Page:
Every year, there are guys who should have gotten into the All-Star game who are not selected and are left watching the game on television. So yes, these are my opinions, but with the rosters revealed on ESPN at 7 ET/4 PT, we know all of the all-stars with two exceptions; 1. One more player will be added via the “Final Vote” (Voting is open now on MLB.com through 4 ET, Thursday, July 10) 2. Certain players will be unable to play in this year’s contest due to injury or, in the case of some starting pitchers, they will have pitched too recently to be available for the All-Star Game and will be replaced by pitchers who would be available.
Before we delve into who was unjustly left off of the roster, let’s remind ourselves how the rosters ended up the way they are.
- Fans voted online on a starter at each position for both the American and National Leagues — nine players in the AL and eight in the NL (no DH).
- After the fans have voted, the players vote on the next group of all-stars. In his piece from this time three years ago, Eric Seidman of Fangraphs wrote
Players then vote on the next 16 to make the team. They vote on eight pitchers, and one backup for each position on the diamond. If it turns out that the leading vote-getter by the fans is also the lead guy from the player-vote, the second place finisher in the player-vote gets in.
- The manager for each all-star team – the manager for each team in the prior year’s World Series (this year John Farrell of the Red Sox and Mike Matheny of the Cardinals) – then select the next eight or so players, bringing each roster to 33 players.
- The 34th and final player on each roster is selected by the fans in what is billed as the “Final Vote Sponsored by Experian.”
There is a glaring “problem” here, or at least it’s an interference to the whole process: each team must be represented at the All-Star Game. I’m approaching this, at least in some part, from the only standpoint I know: selecting the best roster of players from each league. Other factors I’ve considered are who are the most “star-worthy” players, who would some of the most entertaining players be to see face each other, etc. With that said, here are my issues with the all-star rosters beginning with the…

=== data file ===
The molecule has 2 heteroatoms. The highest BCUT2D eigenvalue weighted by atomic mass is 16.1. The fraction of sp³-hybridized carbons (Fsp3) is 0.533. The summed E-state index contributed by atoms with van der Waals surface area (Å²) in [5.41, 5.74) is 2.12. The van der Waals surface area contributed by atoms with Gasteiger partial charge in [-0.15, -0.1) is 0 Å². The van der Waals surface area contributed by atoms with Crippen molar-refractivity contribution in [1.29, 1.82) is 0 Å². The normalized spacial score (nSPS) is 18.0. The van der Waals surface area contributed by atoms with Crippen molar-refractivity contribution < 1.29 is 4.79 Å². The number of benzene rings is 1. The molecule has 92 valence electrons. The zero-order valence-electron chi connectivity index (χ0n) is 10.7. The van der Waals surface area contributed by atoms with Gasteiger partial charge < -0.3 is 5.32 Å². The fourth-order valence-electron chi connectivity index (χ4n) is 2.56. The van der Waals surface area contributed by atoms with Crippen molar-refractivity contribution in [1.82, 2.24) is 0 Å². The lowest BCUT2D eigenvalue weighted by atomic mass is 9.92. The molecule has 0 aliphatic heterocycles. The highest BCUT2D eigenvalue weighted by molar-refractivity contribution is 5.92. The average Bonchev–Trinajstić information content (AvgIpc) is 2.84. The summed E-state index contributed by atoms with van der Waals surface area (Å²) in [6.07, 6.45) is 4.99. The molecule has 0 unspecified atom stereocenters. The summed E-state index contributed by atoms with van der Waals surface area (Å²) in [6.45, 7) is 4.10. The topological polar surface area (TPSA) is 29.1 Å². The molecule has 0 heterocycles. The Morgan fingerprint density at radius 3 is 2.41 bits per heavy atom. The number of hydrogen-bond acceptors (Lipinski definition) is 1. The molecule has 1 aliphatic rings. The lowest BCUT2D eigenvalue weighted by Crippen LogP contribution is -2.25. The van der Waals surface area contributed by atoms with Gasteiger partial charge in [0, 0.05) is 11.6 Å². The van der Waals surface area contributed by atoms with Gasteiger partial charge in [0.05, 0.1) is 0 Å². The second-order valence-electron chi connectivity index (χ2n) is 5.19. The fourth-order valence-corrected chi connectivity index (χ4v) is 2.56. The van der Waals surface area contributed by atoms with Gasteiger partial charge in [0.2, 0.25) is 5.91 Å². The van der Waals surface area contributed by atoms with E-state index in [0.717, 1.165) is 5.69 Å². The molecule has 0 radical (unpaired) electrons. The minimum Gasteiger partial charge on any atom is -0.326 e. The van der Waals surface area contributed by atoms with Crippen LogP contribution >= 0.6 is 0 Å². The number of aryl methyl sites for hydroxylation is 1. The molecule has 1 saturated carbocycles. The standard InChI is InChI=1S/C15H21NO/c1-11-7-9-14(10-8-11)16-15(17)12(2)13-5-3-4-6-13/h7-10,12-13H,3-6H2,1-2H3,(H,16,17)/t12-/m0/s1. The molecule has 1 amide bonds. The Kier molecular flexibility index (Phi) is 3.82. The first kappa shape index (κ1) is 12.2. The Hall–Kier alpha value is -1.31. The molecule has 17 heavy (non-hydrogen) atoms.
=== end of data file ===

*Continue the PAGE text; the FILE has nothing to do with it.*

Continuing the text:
- I’m gonna start by saying I actually don’t have a problem with Derek Jeter being an All-Star starter. Some players of equal overall caliber have had shorter career arcs, in which their best years were better than Jeter’s best years. What has made Mr. Jeter remarkable is his longevity and the way he has sustained his level of player over a long period of time. If he were a complete jackass, or if he were doing terribly this year, it would be a different story. Jeter hasn’t been entirely atrocious this year, so yeah I’m alright with him starting.
- Alex Gordon should be starting, period. FanGraphs has him as the second best player in the AL behind Mike Trout and almost a full win ahead of Ian Kinsler at No. 3. Most every defensive metric has him as the best defensive player in the league, and his Royals are three games above .500 and in second place in the AL Central. I would have him over Jose Bautista.
- Ian Kinsler and Kyle Seager are both not on the roster, while Yoenis Cespedes, Brandon Moss, and Adrian Beltre are. Yes, the A’s are the best team in baseball, but that doesn’t and shouldn’t mean a direct correlation to number of representatives. I’m still hoping Kyle Seager is used to replace the injured Edwin Encarnacion, but when you consider the defensive (and athletic) contributions of both Seager and Kinsler, both FG and Baseball-Reference rate them among the Top 6 players with Moss, Cespedes, and Beltre not in the Top 10.
- Kudos to John Farrell for selecting only one player from his struggling Red Sox. Jon Lester has been one of the best starters in the AL, but it’s nice to see Farrell showing restraint and not grabbing Ortiz/Pedroia/Lackey.
- Obviously I wouldn’t and didn’t wish injury on Matt Wieters, but I’d say we can chalk this up as “ball don’t lie.” Salvador Perez should and will be the All-Star starter, though it took Wieters’ injury for this to occur.
- The guys at Beyond The Boxscore made a lot of great points on Twitter as the selection show was happening and I’d advise you to check out their TL, but they touched on something here. Obviously one of the five guys in the Final Vote will make the team, but you could easily argue at least four of them shouldn’t have to wait for the final vote. I named Corey Kluber AL Pitcher of the Month for May, and at this point now his FIP ranks second only to Felix. Chris Sale is one inning shy of qualifying for ERA leaders, and he’d be second behind only Felix (and only .05 behind at that). Garrett Richards is third in the AL in FIP and has without question been the best pitcher on his team, a squad who are 51-36 and second in the tough AL West. Dallas Keuchel‘s 82 FIP- is better than Scott Kazmir‘s 88 FIP-. If you’re sitting here wondering who I would’ve left off? Mark Buehrle and Scott Kazmir. This whole paragraph, however, is a testament to how great the pitching is in the American League in 2014.